What is the Employment Outlook for Nurses?

what-is-the-employment-outlook-for-nursesThe employment outlook for nurses looks very bright through 2024 for any student considering this helping profession.

In today’s booming healthcare industry, nurses play a pivotal role in coordinating and providing high-quality patient care. Their daily duties range from recording medical histories and administering treatments to consulting with doctors and training new nursing staff.

Nurses work at different levels based on their training. Licensed practical nurses (LPNs) provide the most basic medical care. Registered nurses (RNs) have added patient responsibilities, typically in a specialized field. Advanced practice nurses (APRNs) take on leadership roles overseeing other nurses and often can prescribe medication. Healthcare facilities will be hiring nurses at all levels to meet the diverse medical needs of their patients.

Employment Outlook for Nurses

Overall demand in the nursing profession is expected to rise because America’s large baby boomer population is aging and requiring more medical treatment.

Thanks to the Affordable Care Act, more people will also have access to health insurance for covering preventive care. The Bureau of Labor Statistics reports that the employment of LPNs will grow by 16 percent, thus creating 117,300 new jobs. Employment of RNs is projected to rise by 16 percent with 439,300 jobs added. Employment of APRNs will be highest with growth anticipated at 31 percent, which translates into 53,400 more jobs. High demand is particularly likely in medically underserved areas of inner cities and rural villages.

In-Demand Nursing Specialties

As medical technology improves, more procedures will be offered at outpatient care centers for shorter patient stays. Nursing jobs will be most numerous in clinics, medical group practices, ambulatory surgical facilities, and cancer centers. Certain nursing specialties will have more hiring sprees too. Nurses specializing in gerontology, oncology, critical care, genetics, telemetry, neonatal, medical-surgical, psychiatric-mental health, and dialysis will have a promising outlook. Nursing informatics may not be patient-facing, but it’s in high demand for organizing electronic health record (EHR) systems. APRNs who focus in nursing anesthesia, midwifery, and nursing education will also help fill critical shortage areas. Specialty certifications should be pursued through the American Nurses Credentialing Center (ANCC).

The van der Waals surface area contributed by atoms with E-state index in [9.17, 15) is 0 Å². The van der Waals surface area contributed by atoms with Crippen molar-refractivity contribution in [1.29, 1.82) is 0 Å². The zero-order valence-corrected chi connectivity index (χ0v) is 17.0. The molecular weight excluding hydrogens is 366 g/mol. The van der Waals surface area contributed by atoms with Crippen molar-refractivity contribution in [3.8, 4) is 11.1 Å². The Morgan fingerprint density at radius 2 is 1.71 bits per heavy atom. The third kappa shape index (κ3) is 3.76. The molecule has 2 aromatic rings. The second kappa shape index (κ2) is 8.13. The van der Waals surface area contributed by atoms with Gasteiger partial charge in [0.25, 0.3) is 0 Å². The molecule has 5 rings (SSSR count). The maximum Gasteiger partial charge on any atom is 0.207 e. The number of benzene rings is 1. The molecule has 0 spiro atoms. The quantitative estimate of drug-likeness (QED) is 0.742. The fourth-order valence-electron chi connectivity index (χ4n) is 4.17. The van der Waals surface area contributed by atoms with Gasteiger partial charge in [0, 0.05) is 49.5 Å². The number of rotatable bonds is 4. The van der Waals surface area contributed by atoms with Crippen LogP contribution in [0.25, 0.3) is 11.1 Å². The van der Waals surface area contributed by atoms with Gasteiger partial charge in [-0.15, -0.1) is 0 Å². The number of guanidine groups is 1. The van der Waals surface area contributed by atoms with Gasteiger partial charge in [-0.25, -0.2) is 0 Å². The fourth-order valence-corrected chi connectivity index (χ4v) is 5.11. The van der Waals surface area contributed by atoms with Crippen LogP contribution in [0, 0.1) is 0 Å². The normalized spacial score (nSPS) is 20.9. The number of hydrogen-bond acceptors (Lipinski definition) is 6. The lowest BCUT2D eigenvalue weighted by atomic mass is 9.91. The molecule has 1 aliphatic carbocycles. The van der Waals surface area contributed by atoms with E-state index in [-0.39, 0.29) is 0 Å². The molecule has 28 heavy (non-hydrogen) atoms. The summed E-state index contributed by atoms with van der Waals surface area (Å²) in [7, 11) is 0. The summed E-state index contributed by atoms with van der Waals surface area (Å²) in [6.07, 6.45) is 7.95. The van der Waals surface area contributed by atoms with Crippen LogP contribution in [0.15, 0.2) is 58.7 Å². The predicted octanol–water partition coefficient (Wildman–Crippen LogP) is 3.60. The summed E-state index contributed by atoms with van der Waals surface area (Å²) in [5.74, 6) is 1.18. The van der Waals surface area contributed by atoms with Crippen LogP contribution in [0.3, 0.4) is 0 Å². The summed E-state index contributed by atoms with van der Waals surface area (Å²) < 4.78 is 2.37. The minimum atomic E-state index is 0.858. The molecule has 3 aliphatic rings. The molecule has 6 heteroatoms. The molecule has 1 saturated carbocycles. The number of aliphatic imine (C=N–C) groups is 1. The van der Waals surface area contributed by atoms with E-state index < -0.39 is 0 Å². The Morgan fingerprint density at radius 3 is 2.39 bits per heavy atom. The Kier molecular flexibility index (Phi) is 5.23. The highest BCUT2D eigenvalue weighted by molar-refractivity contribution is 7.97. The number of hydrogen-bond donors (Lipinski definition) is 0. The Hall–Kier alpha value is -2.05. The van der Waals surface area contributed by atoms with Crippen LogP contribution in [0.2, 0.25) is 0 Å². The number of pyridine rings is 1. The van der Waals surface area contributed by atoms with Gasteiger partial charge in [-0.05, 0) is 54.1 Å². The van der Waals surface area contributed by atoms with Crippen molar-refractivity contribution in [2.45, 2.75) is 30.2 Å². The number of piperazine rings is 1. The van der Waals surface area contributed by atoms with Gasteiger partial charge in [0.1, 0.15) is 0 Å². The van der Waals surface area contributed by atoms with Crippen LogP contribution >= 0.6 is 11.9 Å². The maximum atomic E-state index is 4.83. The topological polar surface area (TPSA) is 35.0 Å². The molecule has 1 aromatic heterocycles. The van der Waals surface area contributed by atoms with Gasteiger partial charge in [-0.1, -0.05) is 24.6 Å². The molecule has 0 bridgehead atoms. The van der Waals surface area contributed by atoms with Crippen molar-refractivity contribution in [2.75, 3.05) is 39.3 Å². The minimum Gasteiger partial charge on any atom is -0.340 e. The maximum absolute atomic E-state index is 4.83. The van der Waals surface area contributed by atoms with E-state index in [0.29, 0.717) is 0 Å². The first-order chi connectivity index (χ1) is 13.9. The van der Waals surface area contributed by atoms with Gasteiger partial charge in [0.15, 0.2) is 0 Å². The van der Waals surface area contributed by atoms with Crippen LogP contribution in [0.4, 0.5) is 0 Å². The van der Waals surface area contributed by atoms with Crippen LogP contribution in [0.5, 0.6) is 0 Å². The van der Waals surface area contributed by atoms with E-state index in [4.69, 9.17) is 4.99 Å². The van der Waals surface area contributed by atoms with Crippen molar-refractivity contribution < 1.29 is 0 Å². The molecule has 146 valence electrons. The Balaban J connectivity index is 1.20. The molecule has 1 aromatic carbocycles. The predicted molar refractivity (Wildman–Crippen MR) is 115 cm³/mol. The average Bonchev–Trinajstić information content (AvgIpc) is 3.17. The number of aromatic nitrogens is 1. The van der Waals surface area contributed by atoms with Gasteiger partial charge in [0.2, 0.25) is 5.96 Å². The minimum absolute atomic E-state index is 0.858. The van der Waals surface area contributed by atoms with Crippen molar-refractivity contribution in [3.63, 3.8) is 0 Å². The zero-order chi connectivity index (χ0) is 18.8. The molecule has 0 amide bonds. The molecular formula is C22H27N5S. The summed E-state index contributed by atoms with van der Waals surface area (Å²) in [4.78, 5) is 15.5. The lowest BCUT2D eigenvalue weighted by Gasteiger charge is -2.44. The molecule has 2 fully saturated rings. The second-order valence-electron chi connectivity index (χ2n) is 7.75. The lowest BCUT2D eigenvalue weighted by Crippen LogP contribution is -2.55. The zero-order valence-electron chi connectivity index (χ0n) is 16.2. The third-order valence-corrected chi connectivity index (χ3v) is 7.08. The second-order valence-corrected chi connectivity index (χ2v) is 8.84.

Education Required for Nursing Jobs

Even with the strong employment outlook, nurses won’t get hired without proper education. Becoming an LPN requires holding a nursing diploma or associate’s degree in nursing (ADN) from an accredited school. RNs can take the NCLEX-RN exam for licensing after earning an associate’s, but earning a Bachelor of Science in Nursing (BSN) is now recommended.

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For more advanced roles, APRNs must acquire a Master of Science in Nursing (MSN) in their chosen specialty area. Registered nurses could skip their bachelor’s degree by completing an RN-to-MSN program also. Some nurse practitioners and educators find it beneficial to obtain a Doctor of Nursing Practice (DNP), the field’s highest degree.

As the backbone of our nation’s healthcare system, nurses utilize their clinical knowledge and skills to ensure patients receive competent care. Nurses are trained medical professionals who are responsible for safely treating acutely or chronically ill people for the highest chance at recovery. The average yearly salary for RNs in the United States is $69,790, but APRNs earn a six-figure median pay of $102,670.

With the great employment outlook for nurses, now is an excellent time for compassionate, resourceful individuals to consider devoting their career to improving patient well-being.